“Thank God I don’t have to buy anyone flowers or candy or even a card,” he said. He shuddered in his impeccably cut navy blue suit. Well, that answered that.
Angie glanced at him with a small smile. “’Hearts will be practical only when they are made unbreakable.’”
“Wizard of Oz,” Tate identified the quote. “Nice.”
Angie bowed her head in acknowledgment before flicking on the overhead lights.
“For the record, my heart is not broken,” he protested. “Merely dented.”
Angie grinned at him and Mel felt an anxiety butterfly flap its wings down in her belly. How could Tate not see that when Angie smiled at him her heart was in her eyes? She literally lit up from the inside. A beautiful girl to begin with, when she looked at Tate, she was breathtaking.
Mel was torn between wanting to smack Tate into getting a clue and keeping him ignorant for the sake of their friendship. After all, what if Angie and Tate did get together? She’d be shut out. It was completely selfish, but she wasn’t sure if she was ready for that.
The three of them had met when they were in junior high school. A mutual love of old movies and junk food had sealed their friendship, which was now going on twenty years. They still spent almost every weekend together watching old movies and liked to quote them to one another and see if they could stump each other.
Tate pushed back his starched cuff and checked his slim Omega. “Gotta go. Big meeting with the share holders. Call me if the giant cupcake causes anymore trouble.”
“Will do,” Mel and Angie answered together.
Tate hugged each of them in turn and then left. The bells on the door handle jangled in his wake.
Mel and Angie exchanged a look, and Angie shook her head. “No, I’m not going to tell him how I feel.”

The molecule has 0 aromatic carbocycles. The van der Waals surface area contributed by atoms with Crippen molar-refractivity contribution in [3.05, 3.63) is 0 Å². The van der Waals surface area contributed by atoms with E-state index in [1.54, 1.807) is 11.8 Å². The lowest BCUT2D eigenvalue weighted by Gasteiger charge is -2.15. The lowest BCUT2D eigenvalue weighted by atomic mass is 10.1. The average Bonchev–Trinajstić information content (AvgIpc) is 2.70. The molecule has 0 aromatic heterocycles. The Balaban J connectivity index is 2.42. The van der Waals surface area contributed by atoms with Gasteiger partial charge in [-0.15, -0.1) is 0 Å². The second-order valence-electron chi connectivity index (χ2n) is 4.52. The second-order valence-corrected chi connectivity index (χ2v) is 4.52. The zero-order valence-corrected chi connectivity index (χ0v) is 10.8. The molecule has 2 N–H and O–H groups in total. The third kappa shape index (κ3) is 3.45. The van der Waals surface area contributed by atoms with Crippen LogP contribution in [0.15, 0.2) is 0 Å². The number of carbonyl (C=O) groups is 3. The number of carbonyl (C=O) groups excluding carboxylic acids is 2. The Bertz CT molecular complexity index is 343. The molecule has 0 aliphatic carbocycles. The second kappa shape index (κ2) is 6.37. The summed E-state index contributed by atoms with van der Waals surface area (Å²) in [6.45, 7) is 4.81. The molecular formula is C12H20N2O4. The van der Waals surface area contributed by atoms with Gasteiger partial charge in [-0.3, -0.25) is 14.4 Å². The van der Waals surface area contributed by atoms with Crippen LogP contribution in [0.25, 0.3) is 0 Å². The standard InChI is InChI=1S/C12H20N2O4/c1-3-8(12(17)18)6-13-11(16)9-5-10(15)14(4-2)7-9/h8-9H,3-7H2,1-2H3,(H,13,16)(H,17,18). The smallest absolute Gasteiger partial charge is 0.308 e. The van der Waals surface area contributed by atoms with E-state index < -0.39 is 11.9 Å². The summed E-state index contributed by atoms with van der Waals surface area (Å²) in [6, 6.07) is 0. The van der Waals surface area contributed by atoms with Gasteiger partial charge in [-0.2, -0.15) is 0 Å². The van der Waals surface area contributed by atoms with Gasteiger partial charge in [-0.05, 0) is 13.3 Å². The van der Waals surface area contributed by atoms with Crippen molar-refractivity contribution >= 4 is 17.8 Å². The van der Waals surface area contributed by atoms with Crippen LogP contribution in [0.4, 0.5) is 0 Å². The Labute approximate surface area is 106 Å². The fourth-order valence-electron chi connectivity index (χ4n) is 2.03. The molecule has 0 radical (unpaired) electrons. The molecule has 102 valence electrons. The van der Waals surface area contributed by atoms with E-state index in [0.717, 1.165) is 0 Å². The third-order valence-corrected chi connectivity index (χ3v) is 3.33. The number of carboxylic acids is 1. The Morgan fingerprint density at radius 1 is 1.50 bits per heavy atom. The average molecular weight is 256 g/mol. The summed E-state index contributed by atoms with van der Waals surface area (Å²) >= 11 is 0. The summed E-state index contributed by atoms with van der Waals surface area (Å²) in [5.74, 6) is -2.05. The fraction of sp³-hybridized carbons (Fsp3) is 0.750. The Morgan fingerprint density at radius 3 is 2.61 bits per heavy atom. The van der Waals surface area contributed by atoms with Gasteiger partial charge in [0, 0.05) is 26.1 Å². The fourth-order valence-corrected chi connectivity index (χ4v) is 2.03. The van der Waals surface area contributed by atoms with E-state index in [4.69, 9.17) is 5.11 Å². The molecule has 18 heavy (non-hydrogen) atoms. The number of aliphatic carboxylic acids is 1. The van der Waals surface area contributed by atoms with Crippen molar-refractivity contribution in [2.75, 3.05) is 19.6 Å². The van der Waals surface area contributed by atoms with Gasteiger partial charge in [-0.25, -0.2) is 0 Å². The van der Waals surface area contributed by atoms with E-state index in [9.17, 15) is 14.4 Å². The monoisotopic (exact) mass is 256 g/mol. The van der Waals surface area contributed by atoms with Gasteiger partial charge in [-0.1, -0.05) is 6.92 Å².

“Change of subject please,” Angie said as she pushed through the swinging door into the kitchen beyond. “Like when are you and Joe going to seal the deal?”
Mel followed her. “What makes you think we haven’t?”
“Oh, please, if you and Joe had slept together, I’d know,” she said.
Mel couldn’t argue the point, well, she could but it would be futile. Angie had known her forever and Joe was Angie’s older brother, one of her seven older brothers, so she’d known him even longer. There was no hiding from Angie.
Mel had lusted for Joe DeLaura from the first time she clapped eyes on him when she was twelve years old. And now, they were actually dating. Sometimes she had to pinch herself to believe it. But then, when she remembered they hadn’t progressed much passed hand holding, she began to fret.
“Change of subject,” she said.
Angie gave her a knowing nod. “Fine. What are we baking tonight?”
“Kiss Me Cupcakes.”
“Sounds as if we could both use a batch of those. Describe please.”
Angie dropped her purse on the steel work table and headed straight for the coffee pot. Mel talked while Angie started a fresh pot.
“It’s a chocolate mint chip cupcake with red and white swirled mint icing and a big Hersey's Kiss planted in the middle.”
“Wrapper on or off?”
“On,” Mel said. “I like the silver foil as a decoration.”
“Do I need to run to Smart and Final for any supplies?” Angie asked.
Mel checked the stock in the large plastic bins they kept along one wall of the shop. Flour, check. Sugar, check. Baking powder and soda, check. Then she poked her head in the large walk in refrigerator. Butter, check. Eggs, check. And lastly, she looked in the pantry for the lesser used items. Peppermint extract, check. Chocolate, in all shapes and sizes, check.
“No, I think we’re good,” she said. “I’m going to go grab a shower. Give me fifteen and we can get started.”
“You got it,” Angie said. “You do realize, though, that Olivia has issued a challenge that can’t be ignored.”
“Don’t you worry,” Mel said. “It won’t be. I promise.”